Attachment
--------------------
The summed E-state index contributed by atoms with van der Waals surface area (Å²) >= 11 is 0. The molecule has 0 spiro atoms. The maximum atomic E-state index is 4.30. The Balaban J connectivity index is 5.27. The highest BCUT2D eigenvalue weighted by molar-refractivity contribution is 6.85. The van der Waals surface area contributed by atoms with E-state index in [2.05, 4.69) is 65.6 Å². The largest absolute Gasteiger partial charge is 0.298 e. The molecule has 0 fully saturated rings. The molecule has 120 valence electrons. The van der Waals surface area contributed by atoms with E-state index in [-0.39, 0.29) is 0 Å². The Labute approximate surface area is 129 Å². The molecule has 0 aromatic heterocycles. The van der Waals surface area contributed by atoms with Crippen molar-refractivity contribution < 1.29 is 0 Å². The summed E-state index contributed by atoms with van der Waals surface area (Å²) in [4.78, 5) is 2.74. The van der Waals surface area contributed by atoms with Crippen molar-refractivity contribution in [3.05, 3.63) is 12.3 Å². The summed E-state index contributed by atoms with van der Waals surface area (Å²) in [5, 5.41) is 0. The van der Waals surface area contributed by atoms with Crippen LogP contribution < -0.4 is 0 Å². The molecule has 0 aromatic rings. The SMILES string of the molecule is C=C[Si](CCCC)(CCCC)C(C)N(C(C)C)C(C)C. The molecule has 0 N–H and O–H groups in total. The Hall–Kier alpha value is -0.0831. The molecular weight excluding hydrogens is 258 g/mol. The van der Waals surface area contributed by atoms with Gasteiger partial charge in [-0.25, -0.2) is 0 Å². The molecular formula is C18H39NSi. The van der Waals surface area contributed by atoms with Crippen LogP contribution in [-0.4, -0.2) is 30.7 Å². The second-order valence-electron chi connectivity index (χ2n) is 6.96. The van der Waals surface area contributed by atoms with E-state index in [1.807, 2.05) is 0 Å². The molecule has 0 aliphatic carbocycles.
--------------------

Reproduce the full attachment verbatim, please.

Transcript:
The summed E-state index contributed by atoms with van der Waals surface area (Å²) >= 11 is 0. The molecule has 0 spiro atoms. The maximum atomic E-state index is 4.30. The Balaban J connectivity index is 5.27. The highest BCUT2D eigenvalue weighted by molar-refractivity contribution is 6.85. The van der Waals surface area contributed by atoms with E-state index in [2.05, 4.69) is 65.6 Å². The largest absolute Gasteiger partial charge is 0.298 e. The molecule has 0 fully saturated rings. The molecule has 120 valence electrons. The van der Waals surface area contributed by atoms with E-state index in [-0.39, 0.29) is 0 Å². The Labute approximate surface area is 129 Å². The molecule has 0 aromatic heterocycles. The van der Waals surface area contributed by atoms with Crippen molar-refractivity contribution < 1.29 is 0 Å². The summed E-state index contributed by atoms with van der Waals surface area (Å²) in [4.78, 5) is 2.74. The van der Waals surface area contributed by atoms with Crippen molar-refractivity contribution in [3.05, 3.63) is 12.3 Å². The summed E-state index contributed by atoms with van der Waals surface area (Å²) in [5, 5.41) is 0. The van der Waals surface area contributed by atoms with Crippen LogP contribution < -0.4 is 0 Å². The molecule has 0 aromatic rings. The SMILES string of the molecule is C=C[Si](CCCC)(CCCC)C(C)N(C(C)C)C(C)C. The molecule has 0 N–H and O–H groups in total. The Hall–Kier alpha value is -0.0831. The molecular weight excluding hydrogens is 258 g/mol. The van der Waals surface area contributed by atoms with Gasteiger partial charge in [-0.25, -0.2) is 0 Å². The molecular formula is C18H39NSi. The van der Waals surface area contributed by atoms with Crippen LogP contribution in [-0.4, -0.2) is 30.7 Å². The second-order valence-electron chi connectivity index (χ2n) is 6.96. The van der Waals surface area contributed by atoms with E-state index in [1.807, 2.05) is 0 Å². The molecule has 0 aliphatic carbocycles.